Thursday, August 6, 2009

Fable with Plot Summary


Three ambitious teenage girls set out to win a singing talent contest at the Apollo Theatre and launch a music career in the entertainment industry in the early sixties. 
Unfortunately their dreams are crushed when they lose the talent contest; in return they are quickly snatched up by a sly car dealer, slash wanna-be music industry manager, Curtis Taylor Jr. who lands them a gig singing back up for the famous James 'Thunder' Early. From then on, Curtis ambitiously goes on to transform the young girls into world renown pop divas. In the midst of catapaulting the girl group into superstardom, he lies, cheats, steals and swindles everyone around him:
Curtis sells himself as a manager to the girls and gets the Dreamettes a gig singing backup for James Early.
The girls tour with the famous James "Thunder" and record their first song singing back up for the famous singer; C.C. makes his debut as songwriter/musical composer for the team.
Lorell and James Early begin an affair; Effie and Curtis become romantically involved.
Early's song, Cadillac Car, is stolen by a white pop group; Curtis takes the opportunity to steal James Early from his manager, Marty, and begin crossing over the Dreamettes and James Early to mainstream American pop audiences. 
Curtis gives the Dreamettes a new name: the Dreams. He then proceeds to change the order of things, making Deena the new lead singer and Effie the back up singer. 
Effie is uncomfortable with the new changes but manages the best she can to cope as the Dreams rise to stardom.
Deena becomes a star and Effie is suspicious of an affair between Curtis and Deena. 
Effie acts up and causes drama between the group. (we later discover that she is pregnant)
Curtis fires Effie and replaces her with a slim, more attractive singer: Michelle Morris. 
The Dreams have successfully risen to the top of the pop charts and successfully crossed over into mainstream America; Curtis is more controlling of the group than ever and puts James Early on the back burner. 
The Dreams career continue to flourish as Effie struggles to find herself and get over her past. She finally builds the strength and courage to pursue a career in music again. 
Lorell is fed up with James Early who's personal life and career is crumbling; she finally calls it quits.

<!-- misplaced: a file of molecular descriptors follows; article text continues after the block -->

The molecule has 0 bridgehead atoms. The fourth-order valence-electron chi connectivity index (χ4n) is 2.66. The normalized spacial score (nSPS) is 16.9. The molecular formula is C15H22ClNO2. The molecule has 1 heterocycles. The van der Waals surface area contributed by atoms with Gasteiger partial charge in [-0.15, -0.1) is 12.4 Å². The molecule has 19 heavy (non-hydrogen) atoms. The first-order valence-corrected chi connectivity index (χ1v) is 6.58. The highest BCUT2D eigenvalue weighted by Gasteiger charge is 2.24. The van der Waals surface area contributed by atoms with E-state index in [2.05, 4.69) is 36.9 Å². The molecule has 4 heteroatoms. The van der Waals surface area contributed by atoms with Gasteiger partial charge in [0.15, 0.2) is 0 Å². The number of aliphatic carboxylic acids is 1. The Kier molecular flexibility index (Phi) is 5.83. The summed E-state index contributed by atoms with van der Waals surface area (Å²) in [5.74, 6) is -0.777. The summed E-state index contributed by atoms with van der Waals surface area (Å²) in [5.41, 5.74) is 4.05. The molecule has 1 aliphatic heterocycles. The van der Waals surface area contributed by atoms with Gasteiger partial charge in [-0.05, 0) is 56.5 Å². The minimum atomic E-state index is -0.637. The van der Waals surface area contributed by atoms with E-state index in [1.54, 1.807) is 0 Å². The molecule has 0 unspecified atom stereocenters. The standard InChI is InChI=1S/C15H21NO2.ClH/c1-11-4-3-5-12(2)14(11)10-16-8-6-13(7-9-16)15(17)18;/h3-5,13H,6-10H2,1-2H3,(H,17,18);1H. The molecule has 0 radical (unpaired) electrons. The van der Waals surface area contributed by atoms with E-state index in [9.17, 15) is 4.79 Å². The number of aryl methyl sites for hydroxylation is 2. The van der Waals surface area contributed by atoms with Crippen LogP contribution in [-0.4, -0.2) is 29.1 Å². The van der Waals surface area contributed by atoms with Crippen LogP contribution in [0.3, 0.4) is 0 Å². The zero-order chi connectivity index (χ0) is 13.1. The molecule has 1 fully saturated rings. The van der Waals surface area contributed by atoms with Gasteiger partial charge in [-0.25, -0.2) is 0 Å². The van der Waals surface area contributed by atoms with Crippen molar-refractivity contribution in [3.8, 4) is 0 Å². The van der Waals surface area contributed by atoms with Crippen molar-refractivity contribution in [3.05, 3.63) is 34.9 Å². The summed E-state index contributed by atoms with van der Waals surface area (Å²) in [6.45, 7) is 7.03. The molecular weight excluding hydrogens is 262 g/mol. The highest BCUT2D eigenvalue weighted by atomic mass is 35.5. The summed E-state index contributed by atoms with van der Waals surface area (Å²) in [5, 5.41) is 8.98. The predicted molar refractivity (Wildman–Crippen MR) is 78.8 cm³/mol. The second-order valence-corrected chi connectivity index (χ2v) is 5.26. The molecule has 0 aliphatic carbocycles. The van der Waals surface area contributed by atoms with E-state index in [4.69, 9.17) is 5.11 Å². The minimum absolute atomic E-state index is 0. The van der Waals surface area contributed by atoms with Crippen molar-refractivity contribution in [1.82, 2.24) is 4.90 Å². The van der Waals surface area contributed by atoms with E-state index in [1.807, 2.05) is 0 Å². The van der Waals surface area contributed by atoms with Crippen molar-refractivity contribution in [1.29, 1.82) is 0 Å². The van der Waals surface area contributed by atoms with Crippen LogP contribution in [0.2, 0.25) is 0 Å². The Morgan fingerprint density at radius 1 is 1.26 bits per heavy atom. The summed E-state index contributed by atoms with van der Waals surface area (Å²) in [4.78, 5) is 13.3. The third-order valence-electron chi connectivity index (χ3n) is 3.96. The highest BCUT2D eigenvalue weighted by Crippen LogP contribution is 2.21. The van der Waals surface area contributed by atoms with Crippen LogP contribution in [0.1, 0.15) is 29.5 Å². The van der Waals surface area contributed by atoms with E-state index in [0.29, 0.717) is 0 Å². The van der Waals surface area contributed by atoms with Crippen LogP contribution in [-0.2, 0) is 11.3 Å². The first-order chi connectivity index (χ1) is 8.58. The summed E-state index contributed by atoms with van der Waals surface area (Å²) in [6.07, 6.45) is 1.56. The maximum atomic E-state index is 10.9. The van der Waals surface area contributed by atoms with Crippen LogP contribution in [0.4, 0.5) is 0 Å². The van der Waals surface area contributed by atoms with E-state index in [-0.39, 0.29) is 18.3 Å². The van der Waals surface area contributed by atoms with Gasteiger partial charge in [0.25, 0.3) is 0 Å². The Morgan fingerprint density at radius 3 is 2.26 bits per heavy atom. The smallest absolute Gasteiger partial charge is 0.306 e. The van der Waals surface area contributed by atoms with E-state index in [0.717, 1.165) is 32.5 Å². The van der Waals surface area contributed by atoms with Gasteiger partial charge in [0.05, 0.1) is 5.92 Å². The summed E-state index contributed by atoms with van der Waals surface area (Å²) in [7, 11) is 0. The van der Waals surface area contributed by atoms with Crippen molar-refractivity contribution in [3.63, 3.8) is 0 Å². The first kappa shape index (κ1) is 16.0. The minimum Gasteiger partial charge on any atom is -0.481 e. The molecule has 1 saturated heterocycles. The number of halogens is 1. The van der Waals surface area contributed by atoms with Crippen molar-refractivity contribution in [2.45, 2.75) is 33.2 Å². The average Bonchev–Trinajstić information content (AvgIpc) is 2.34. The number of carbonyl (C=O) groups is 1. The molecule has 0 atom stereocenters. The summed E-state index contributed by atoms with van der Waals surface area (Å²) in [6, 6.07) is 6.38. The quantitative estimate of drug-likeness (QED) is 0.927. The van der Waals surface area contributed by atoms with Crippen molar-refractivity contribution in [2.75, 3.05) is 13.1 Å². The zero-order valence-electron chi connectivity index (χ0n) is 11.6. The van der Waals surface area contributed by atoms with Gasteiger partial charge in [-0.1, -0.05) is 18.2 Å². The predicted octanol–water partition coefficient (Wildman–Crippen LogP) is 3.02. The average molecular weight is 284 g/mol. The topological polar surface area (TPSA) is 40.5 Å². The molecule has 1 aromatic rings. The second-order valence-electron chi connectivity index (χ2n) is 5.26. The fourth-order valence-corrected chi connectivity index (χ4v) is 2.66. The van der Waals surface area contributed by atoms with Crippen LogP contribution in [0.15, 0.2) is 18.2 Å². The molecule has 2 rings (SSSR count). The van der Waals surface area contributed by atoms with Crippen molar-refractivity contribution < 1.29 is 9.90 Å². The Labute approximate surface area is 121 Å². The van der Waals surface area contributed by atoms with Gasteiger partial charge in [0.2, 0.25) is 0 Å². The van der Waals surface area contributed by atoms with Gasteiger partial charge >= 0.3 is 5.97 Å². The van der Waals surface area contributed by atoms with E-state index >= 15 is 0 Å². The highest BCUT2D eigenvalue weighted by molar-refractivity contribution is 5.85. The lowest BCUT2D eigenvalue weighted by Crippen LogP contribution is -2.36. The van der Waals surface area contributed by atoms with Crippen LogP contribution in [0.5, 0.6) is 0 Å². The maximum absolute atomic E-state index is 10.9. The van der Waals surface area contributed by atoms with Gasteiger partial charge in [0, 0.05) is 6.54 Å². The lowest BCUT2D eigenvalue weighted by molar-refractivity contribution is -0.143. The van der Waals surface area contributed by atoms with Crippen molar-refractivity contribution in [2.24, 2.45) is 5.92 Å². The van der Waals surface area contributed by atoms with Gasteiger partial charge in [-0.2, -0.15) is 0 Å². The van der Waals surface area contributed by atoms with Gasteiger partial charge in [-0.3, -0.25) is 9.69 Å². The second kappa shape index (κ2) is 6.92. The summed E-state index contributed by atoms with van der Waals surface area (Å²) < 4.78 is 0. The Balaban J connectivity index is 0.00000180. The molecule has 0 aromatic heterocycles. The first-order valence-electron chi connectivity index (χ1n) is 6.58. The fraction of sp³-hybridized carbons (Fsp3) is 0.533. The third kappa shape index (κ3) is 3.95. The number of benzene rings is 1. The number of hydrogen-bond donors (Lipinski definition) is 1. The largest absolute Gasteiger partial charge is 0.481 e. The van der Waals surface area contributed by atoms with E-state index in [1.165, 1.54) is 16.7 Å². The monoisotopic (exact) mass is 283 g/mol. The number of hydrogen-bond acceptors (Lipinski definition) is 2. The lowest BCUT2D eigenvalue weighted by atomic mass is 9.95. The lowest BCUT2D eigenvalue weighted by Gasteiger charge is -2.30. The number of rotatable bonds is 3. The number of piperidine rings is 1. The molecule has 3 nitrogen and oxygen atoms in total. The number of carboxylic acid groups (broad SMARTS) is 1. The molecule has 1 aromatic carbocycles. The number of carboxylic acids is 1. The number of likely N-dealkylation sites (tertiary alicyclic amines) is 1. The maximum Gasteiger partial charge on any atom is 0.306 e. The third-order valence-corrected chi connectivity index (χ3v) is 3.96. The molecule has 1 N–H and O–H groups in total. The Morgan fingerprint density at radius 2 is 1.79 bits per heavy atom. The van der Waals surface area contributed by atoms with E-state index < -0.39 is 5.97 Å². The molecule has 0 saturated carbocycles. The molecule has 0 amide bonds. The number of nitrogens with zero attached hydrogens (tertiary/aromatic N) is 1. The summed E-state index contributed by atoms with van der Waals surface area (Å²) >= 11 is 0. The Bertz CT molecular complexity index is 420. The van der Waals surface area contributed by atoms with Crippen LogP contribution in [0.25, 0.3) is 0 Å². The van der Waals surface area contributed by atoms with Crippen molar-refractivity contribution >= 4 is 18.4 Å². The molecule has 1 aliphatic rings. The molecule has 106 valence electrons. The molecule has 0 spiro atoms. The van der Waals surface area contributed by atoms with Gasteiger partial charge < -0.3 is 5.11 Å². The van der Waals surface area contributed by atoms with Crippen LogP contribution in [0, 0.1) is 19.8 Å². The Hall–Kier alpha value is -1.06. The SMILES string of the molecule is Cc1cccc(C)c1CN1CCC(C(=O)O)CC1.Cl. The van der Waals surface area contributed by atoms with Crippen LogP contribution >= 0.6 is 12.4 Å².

Michelle and C.C. begin a romantic relationship which leads to a marriage proposal.
Deena is fed up with the manipulation and control that Curtis has over her.
C.C. finds Effie and reunites with his sister after years of being apart.
Effie and the Dreams record the same song: One Night Only. As result, Curtis tries to sabotage Effie's career.
C.C. quits working with Curtis and the Dreams, while James Early falls into a slump and is dumped from Curtis' artist management.
Deena stands up for herself and walks away from Curtis. She mends relations with Effie and is informed of Effie's child with Curtis.
Curtis is exposed for illegal dealings concerning his artist recording management and stealing of songs.
The Dreams unite for the last time, this time including Effie, to say good bye to their fans before they embark on their own separate journey's in life. 

Plot Summary

"The musical was based on the history and evolution of American R&B music during the eras of doo-wop, soul, and the Motown Sound, funk, and disco.  In addition, the stage musical contains several allusions to the lives and careers of Motown Records act The Supremes." 

"Dreamgirls is not just about the singing and the dancing and the performing. The play is also about the behind-the-scenes reality of the entertainment industry-the business part of show business that made possible this cultural phenomenon. The subject matter of this play deals with a musical contribution to America of such importance that only now-two decades later-are we beginning to understand." 

Dreamgirls takes audiences on  journey into a rare "behind the scenes" glimpse of life as a recording artist in the entertainment industry. As the musical progresses, we somehow connect with the emotions of each character, and at some point we are able to identify with their struggle. Strip away the glamour, money, and fame and you see the lives of normal people dealing with the same issues as every other average person: love, loss, insecurity, despair, and in the end, hope. Although the setting is in the 1960's and 70's, the theme about relationships and journey to achieving a dream proves to be universally present and relevant.

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